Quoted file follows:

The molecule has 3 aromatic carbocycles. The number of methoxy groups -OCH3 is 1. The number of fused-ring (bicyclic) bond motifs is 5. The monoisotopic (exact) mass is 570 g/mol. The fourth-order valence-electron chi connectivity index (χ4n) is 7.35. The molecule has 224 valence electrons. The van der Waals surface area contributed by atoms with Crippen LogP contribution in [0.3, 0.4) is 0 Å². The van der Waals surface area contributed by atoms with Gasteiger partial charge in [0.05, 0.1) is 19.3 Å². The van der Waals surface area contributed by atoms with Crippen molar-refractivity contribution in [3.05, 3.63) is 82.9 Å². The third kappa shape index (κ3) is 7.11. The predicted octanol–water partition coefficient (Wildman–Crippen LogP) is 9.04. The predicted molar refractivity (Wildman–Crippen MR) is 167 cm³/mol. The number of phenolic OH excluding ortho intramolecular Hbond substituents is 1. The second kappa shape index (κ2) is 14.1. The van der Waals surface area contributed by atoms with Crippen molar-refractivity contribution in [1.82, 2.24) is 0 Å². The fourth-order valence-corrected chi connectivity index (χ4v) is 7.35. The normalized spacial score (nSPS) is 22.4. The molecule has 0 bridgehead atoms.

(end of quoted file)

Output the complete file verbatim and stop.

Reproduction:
The molecule has 3 aromatic carbocycles. The number of methoxy groups -OCH3 is 1. The number of fused-ring (bicyclic) bond motifs is 5. The monoisotopic (exact) mass is 570 g/mol. The fourth-order valence-electron chi connectivity index (χ4n) is 7.35. The molecule has 224 valence electrons. The van der Waals surface area contributed by atoms with Crippen LogP contribution in [0.3, 0.4) is 0 Å². The van der Waals surface area contributed by atoms with Gasteiger partial charge in [0.05, 0.1) is 19.3 Å². The van der Waals surface area contributed by atoms with Crippen molar-refractivity contribution in [3.05, 3.63) is 82.9 Å². The third kappa shape index (κ3) is 7.11. The predicted octanol–water partition coefficient (Wildman–Crippen LogP) is 9.04. The predicted molar refractivity (Wildman–Crippen MR) is 167 cm³/mol. The number of phenolic OH excluding ortho intramolecular Hbond substituents is 1. The second kappa shape index (κ2) is 14.1. The van der Waals surface area contributed by atoms with Crippen molar-refractivity contribution in [1.82, 2.24) is 0 Å². The fourth-order valence-corrected chi connectivity index (χ4v) is 7.35. The normalized spacial score (nSPS) is 22.4. The molecule has 0 bridgehead atoms.